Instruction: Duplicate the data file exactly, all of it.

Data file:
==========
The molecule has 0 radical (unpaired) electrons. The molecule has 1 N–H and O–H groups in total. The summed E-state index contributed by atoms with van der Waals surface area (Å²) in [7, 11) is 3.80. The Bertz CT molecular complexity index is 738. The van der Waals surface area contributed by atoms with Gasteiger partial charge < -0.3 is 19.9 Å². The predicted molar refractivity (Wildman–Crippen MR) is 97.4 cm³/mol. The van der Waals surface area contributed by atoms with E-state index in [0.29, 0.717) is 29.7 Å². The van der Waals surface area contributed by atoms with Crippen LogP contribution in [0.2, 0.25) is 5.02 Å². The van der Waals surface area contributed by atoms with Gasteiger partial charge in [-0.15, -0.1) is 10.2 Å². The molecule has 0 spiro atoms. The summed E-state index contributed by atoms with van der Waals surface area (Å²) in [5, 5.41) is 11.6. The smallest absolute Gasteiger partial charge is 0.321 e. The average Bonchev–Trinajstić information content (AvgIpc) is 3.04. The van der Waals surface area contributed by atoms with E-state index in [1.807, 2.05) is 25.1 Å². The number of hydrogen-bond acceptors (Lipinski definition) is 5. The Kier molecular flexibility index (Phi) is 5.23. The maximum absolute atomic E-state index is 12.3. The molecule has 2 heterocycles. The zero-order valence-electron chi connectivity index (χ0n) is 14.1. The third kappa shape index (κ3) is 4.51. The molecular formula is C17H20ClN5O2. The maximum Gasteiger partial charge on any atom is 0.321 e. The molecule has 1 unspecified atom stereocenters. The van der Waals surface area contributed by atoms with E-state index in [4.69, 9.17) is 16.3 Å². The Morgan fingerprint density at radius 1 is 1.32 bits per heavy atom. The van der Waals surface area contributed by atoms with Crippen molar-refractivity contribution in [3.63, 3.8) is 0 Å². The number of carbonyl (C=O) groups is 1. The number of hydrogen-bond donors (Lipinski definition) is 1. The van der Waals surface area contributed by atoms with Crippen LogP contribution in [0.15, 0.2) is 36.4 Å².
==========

The molecule has 0 radical (unpaired) electrons. The molecule has 1 N–H and O–H groups in total. The summed E-state index contributed by atoms with van der Waals surface area (Å²) in [7, 11) is 3.80. The Bertz CT molecular complexity index is 738. The van der Waals surface area contributed by atoms with Gasteiger partial charge < -0.3 is 19.9 Å². The predicted molar refractivity (Wildman–Crippen MR) is 97.4 cm³/mol. The van der Waals surface area contributed by atoms with E-state index in [0.29, 0.717) is 29.7 Å². The van der Waals surface area contributed by atoms with Crippen LogP contribution in [0.2, 0.25) is 5.02 Å². The van der Waals surface area contributed by atoms with Gasteiger partial charge in [-0.15, -0.1) is 10.2 Å². The molecule has 0 spiro atoms. The summed E-state index contributed by atoms with van der Waals surface area (Å²) in [5, 5.41) is 11.6. The smallest absolute Gasteiger partial charge is 0.321 e. The average Bonchev–Trinajstić information content (AvgIpc) is 3.04. The van der Waals surface area contributed by atoms with E-state index in [1.807, 2.05) is 25.1 Å². The number of hydrogen-bond acceptors (Lipinski definition) is 5. The Kier molecular flexibility index (Phi) is 5.23. The maximum absolute atomic E-state index is 12.3. The molecule has 2 heterocycles. The zero-order valence-electron chi connectivity index (χ0n) is 14.1. The third kappa shape index (κ3) is 4.51. The molecular formula is C17H20ClN5O2. The maximum Gasteiger partial charge on any atom is 0.321 e. The molecule has 1 unspecified atom stereocenters. The van der Waals surface area contributed by atoms with E-state index in [4.69, 9.17) is 16.3 Å². The Morgan fingerprint density at radius 1 is 1.32 bits per heavy atom. The van der Waals surface area contributed by atoms with Crippen molar-refractivity contribution in [3.63, 3.8) is 0 Å². The number of carbonyl (C=O) groups is 1. The number of hydrogen-bond donors (Lipinski definition) is 1. The van der Waals surface area contributed by atoms with Crippen LogP contribution in [0.15, 0.2) is 36.4 Å².